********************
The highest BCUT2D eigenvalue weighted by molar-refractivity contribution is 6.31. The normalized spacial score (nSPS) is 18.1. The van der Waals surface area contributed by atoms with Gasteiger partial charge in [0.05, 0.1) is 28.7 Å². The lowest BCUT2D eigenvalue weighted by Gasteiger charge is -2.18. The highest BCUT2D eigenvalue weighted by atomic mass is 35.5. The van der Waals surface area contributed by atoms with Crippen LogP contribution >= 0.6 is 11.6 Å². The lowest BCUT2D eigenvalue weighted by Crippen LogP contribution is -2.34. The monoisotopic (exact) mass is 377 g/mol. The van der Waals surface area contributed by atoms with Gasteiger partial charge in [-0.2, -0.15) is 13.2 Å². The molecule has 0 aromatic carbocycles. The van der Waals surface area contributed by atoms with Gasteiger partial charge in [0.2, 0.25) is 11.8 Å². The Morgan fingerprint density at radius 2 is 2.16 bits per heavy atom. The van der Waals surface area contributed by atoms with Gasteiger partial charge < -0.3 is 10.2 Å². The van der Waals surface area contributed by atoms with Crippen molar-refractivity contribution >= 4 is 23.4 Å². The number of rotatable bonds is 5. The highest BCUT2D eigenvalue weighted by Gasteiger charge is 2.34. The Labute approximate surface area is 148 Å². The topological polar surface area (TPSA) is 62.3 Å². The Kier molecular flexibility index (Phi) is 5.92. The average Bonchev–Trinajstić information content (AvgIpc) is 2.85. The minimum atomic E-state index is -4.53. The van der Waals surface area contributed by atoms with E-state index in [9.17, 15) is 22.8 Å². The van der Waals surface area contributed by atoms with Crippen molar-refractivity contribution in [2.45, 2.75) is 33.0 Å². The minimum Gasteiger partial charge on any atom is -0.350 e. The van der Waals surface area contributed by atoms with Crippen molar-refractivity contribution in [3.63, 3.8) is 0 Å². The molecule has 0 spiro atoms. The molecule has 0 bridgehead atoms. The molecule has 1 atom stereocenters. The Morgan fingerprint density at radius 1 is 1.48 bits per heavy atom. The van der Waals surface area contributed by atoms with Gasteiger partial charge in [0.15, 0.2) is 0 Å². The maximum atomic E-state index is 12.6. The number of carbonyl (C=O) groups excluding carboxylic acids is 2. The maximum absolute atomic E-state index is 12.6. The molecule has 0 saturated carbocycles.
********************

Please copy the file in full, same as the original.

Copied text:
The highest BCUT2D eigenvalue weighted by molar-refractivity contribution is 6.31. The normalized spacial score (nSPS) is 18.1. The van der Waals surface area contributed by atoms with Gasteiger partial charge in [0.05, 0.1) is 28.7 Å². The lowest BCUT2D eigenvalue weighted by Gasteiger charge is -2.18. The highest BCUT2D eigenvalue weighted by atomic mass is 35.5. The van der Waals surface area contributed by atoms with Crippen LogP contribution >= 0.6 is 11.6 Å². The lowest BCUT2D eigenvalue weighted by Crippen LogP contribution is -2.34. The monoisotopic (exact) mass is 377 g/mol. The van der Waals surface area contributed by atoms with Gasteiger partial charge in [-0.2, -0.15) is 13.2 Å². The molecule has 0 aromatic carbocycles. The van der Waals surface area contributed by atoms with Gasteiger partial charge in [0.2, 0.25) is 11.8 Å². The Morgan fingerprint density at radius 2 is 2.16 bits per heavy atom. The van der Waals surface area contributed by atoms with Gasteiger partial charge < -0.3 is 10.2 Å². The van der Waals surface area contributed by atoms with Crippen molar-refractivity contribution >= 4 is 23.4 Å². The number of rotatable bonds is 5. The highest BCUT2D eigenvalue weighted by Gasteiger charge is 2.34. The Labute approximate surface area is 148 Å². The topological polar surface area (TPSA) is 62.3 Å². The Kier molecular flexibility index (Phi) is 5.92. The average Bonchev–Trinajstić information content (AvgIpc) is 2.85. The minimum atomic E-state index is -4.53. The van der Waals surface area contributed by atoms with E-state index in [9.17, 15) is 22.8 Å². The van der Waals surface area contributed by atoms with Crippen molar-refractivity contribution in [2.45, 2.75) is 33.0 Å². The minimum Gasteiger partial charge on any atom is -0.350 e. The van der Waals surface area contributed by atoms with Crippen molar-refractivity contribution in [3.63, 3.8) is 0 Å². The molecule has 0 spiro atoms. The molecule has 0 bridgehead atoms. The molecule has 1 atom stereocenters. The Morgan fingerprint density at radius 1 is 1.48 bits per heavy atom. The van der Waals surface area contributed by atoms with Gasteiger partial charge in [0.15, 0.2) is 0 Å². The maximum atomic E-state index is 12.6. The number of carbonyl (C=O) groups excluding carboxylic acids is 2. The maximum absolute atomic E-state index is 12.6. The molecule has 0 saturated carbocycles.